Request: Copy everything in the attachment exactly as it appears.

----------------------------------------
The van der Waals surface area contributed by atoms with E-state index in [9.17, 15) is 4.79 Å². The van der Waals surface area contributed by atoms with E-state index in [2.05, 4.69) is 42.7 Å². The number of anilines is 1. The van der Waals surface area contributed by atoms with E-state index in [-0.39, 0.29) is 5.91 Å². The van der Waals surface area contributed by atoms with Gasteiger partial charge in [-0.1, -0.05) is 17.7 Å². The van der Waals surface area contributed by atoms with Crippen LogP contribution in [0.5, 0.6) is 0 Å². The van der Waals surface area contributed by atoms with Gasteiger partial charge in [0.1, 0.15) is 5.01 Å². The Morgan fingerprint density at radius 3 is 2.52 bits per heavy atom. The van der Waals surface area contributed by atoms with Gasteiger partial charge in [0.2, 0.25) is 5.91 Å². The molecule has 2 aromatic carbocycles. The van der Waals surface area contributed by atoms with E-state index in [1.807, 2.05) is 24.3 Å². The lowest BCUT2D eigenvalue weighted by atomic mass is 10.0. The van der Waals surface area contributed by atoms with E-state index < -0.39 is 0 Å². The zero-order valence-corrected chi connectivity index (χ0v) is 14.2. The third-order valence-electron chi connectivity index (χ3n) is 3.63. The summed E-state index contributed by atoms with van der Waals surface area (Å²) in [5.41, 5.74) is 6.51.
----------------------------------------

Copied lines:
The van der Waals surface area contributed by atoms with E-state index in [9.17, 15) is 4.79 Å². The van der Waals surface area contributed by atoms with E-state index in [2.05, 4.69) is 42.7 Å². The number of anilines is 1. The van der Waals surface area contributed by atoms with E-state index in [-0.39, 0.29) is 5.91 Å². The van der Waals surface area contributed by atoms with Gasteiger partial charge in [-0.1, -0.05) is 17.7 Å². The van der Waals surface area contributed by atoms with Crippen LogP contribution in [0.5, 0.6) is 0 Å². The van der Waals surface area contributed by atoms with Gasteiger partial charge in [0.1, 0.15) is 5.01 Å². The Morgan fingerprint density at radius 3 is 2.52 bits per heavy atom. The van der Waals surface area contributed by atoms with Gasteiger partial charge in [0.2, 0.25) is 5.91 Å². The molecule has 2 aromatic carbocycles. The van der Waals surface area contributed by atoms with E-state index in [1.807, 2.05) is 24.3 Å². The lowest BCUT2D eigenvalue weighted by atomic mass is 10.0. The van der Waals surface area contributed by atoms with E-state index < -0.39 is 0 Å². The zero-order valence-corrected chi connectivity index (χ0v) is 14.2. The third-order valence-electron chi connectivity index (χ3n) is 3.63. The summed E-state index contributed by atoms with van der Waals surface area (Å²) in [5.41, 5.74) is 6.51.